Moral Credentialing: Using Good Deeds to Justify Bad Behavior (Podcast)

Moral Credentialing: Using Good Deeds to Justify Bad Behavior (Podcast)


>>HOST: Welcome to Outsmarting
Human Minds, the podcast on understanding the mind to make
better decisions in life and at work. So what are the kinds of good
things that you think you do in your everyday life?>>SA-KIERA HUDSON: Well, I turn
in my assignments on time, or I give soup to a sick friend. I help
old ladies cross the street.>>HOST: Do you really?>>SA-KIERA HUDSON:
Sometimes, with their bags.>>HOST: Huh! I recently had a conversation
with Sa-Kiera Hudson, a member of Harvard’s
Psychology Department. We were talking about what it
means to be good, which pretty quickly turned into
a discussion about being bad. So what’s the—not the problem
with doing good things, but I guess a common misconception
about doing good things?>>SA-KIERA HUDSON: I think when
we think about doing good things that it sets us up really well
for the future. That when I do a good thing now, that means I’m
going to do good things in the future. But
that’s not quite how it works.>>HOST: We don’t
just do good things and then more good things. Instead, we track our
good behaviors and use them to justify our bad ones.>>SA-KIERA HUDSON: So, if I do a
good thing like going to the gym, now that justifies some of the
bad things I might do after the gym—like eating an entire pint
of ice-cream or sitting on my couch for three days
and binge-watching a TV show.>>HOST: So all these
things sound really relatable.>>SA-KIERA
HUDSON: Yes, yes they are. We all do them
in a lot of different domains. This might be kind of sad but
I — [Laughter] I very carefully track how much work I’ve done,
and I justify not doing work based on how much work I just
did, so it’s like “oh yeah, I just, like, went to a
meeting,” or “I answered one email. It was an important email. It was a long email, so now I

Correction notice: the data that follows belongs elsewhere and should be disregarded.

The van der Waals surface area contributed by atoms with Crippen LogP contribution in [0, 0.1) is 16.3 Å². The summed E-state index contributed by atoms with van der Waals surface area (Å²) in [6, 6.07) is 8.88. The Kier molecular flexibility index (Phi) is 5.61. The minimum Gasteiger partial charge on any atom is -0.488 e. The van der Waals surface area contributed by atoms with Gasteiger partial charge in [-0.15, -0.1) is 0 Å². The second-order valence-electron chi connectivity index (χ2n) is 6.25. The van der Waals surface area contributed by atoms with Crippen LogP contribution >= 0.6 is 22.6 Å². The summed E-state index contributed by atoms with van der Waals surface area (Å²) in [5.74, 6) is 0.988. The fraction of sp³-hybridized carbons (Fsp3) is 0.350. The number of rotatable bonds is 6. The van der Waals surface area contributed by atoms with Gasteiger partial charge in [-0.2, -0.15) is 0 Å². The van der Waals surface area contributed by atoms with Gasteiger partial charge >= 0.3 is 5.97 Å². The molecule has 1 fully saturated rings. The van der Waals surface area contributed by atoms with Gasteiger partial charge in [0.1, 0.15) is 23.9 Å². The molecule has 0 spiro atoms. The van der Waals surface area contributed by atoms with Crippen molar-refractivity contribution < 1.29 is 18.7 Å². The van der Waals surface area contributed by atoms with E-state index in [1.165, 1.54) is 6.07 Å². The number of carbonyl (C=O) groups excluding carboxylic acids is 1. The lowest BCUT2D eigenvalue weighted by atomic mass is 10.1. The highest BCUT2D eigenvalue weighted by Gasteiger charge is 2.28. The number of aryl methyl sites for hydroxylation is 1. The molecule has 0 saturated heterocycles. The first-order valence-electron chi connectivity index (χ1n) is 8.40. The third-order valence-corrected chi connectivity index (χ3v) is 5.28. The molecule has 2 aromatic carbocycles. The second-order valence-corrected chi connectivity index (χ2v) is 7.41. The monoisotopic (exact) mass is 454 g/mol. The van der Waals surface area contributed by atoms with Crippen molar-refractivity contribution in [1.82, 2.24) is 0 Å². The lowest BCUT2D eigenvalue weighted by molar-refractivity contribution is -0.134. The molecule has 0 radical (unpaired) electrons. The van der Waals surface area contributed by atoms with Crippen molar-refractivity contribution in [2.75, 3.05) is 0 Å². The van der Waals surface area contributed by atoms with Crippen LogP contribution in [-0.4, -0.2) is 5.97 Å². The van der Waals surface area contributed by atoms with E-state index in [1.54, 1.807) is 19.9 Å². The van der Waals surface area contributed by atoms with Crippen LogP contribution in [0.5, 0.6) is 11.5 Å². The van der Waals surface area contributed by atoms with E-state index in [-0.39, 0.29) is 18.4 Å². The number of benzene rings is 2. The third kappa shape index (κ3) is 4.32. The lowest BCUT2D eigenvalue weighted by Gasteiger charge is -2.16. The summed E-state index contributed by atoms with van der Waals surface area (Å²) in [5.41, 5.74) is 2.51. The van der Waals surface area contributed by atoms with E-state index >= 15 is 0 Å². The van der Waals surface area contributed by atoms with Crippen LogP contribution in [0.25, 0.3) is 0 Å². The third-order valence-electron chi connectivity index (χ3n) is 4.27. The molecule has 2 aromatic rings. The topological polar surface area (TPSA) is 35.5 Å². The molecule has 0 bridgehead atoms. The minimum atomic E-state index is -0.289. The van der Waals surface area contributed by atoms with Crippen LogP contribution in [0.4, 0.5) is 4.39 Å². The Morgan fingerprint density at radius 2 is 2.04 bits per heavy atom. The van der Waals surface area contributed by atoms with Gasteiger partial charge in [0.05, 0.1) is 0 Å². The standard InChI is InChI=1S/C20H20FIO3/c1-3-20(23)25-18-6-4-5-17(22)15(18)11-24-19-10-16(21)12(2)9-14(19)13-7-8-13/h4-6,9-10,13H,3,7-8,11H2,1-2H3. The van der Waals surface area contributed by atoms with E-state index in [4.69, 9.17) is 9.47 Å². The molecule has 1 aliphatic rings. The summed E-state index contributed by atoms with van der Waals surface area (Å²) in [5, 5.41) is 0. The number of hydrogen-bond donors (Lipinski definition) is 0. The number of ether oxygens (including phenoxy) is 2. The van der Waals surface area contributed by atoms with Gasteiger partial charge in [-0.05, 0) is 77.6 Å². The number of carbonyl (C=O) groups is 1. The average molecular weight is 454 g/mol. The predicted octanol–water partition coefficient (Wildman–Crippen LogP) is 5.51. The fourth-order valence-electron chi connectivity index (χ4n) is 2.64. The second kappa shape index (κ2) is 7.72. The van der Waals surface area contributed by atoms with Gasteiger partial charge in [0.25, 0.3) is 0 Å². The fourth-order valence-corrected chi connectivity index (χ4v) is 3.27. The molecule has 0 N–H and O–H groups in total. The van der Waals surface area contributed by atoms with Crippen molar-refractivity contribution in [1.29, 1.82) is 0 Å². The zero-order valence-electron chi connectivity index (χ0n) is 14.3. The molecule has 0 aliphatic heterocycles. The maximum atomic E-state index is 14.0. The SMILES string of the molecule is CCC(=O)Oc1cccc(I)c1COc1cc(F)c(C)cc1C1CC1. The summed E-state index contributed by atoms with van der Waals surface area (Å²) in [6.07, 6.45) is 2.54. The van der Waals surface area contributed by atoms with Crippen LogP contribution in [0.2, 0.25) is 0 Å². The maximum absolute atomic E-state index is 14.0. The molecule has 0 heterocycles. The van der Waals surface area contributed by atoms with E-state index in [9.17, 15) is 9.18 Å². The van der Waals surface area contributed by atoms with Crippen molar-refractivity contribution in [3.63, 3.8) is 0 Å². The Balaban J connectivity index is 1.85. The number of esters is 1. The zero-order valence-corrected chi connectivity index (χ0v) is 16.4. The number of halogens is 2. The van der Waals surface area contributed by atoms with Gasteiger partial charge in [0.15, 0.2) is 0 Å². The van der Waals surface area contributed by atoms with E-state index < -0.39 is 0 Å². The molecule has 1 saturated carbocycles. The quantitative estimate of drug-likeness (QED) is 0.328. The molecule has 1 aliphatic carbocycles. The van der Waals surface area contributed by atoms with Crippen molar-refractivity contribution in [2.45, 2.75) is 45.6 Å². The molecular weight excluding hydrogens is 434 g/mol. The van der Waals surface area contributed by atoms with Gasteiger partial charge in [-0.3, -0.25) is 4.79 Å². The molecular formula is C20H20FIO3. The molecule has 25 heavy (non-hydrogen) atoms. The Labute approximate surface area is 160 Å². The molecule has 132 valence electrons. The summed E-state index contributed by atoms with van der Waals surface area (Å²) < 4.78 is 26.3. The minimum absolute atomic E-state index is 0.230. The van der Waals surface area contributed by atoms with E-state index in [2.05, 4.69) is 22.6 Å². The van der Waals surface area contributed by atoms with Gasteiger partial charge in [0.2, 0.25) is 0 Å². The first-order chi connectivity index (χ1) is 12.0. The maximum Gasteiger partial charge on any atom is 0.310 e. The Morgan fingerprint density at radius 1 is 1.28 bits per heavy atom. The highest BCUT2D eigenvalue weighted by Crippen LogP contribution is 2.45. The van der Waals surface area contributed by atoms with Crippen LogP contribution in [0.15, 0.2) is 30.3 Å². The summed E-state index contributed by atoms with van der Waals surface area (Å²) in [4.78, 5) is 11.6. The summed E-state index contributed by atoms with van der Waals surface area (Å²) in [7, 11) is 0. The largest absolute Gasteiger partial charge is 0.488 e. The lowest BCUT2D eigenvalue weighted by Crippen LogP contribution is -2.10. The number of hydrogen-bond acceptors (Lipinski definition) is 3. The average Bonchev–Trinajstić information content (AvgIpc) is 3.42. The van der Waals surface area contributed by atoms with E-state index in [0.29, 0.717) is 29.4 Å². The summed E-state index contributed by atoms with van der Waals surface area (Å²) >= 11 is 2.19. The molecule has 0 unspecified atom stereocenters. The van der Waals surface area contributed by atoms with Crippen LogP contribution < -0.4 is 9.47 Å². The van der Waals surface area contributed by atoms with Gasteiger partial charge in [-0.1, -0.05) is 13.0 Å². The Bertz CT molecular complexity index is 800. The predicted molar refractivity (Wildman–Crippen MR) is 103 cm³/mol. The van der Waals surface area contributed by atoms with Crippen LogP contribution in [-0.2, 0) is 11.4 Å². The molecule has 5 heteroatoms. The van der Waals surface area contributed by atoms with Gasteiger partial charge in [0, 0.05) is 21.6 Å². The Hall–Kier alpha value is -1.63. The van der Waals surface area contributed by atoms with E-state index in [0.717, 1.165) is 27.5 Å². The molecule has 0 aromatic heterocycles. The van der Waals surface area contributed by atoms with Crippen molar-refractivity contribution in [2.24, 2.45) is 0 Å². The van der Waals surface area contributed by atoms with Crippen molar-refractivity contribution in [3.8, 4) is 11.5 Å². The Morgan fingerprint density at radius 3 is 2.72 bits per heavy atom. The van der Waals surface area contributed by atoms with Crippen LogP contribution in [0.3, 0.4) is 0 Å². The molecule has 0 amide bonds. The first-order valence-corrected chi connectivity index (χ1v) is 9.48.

can take a break for X amount of time.”>>HOST: Should we save
broadcasting this until after you graduate?>>SA-KIERA HUDSON: [Laughter]>>HOST: Sa-Kiera said I could
air this, because her advisors probably already know this
happens—because they probably do it, too.
We all do, in different ways. Psychologists
call this Moral Credentialing. It’s not conscious. It can even go against our best
interests or the things that we consciously believe.
But we do it all the time. The question is: does it matter? As I said during the interview:
“So, all of the examples that we’ve talked about so far, like
honestly, who cares if I eat a lot of ice-cream? If that harms
anyone it mostly just harms me.” And that’s where
scientific experiments come in. They show
us how the consequences of Moral Credentialing can be bigger. For instance, a study by Khan and
Dhar show that we’re more likely to indulge ourselves and buy
expensive things after donating to charity. Another study conducted
in 2010 found that after we buy eco-friendly products,
we’re more likely to behave in unethical ways. And Sa-Kiera
brings up another point:>>SA-KIERA HUDSON: It’s not
just for personal behaviors that this plays out. It
also plays out in the workplace.>>HOST: So here’s one study
that shows how this can work. Psychologists Monin & Miller
at Princeton gave hundreds of people a stereotypically
male job description. So, this is something in the
building industry that involves contracts, negotiations
and working with foremen and contractors. And then they asked
these people “would this job be better suited for men or women?”>>SA-KIERA HUDSON:
Now if you’re like me, I would immediately go, “ooh, this is
a tricky situation.” And I think many of us might go like “no, you know,
they’re equally likely to be in this position,” because
we don’t want to appear sexist.>>HOST: So that was the test. How will people respond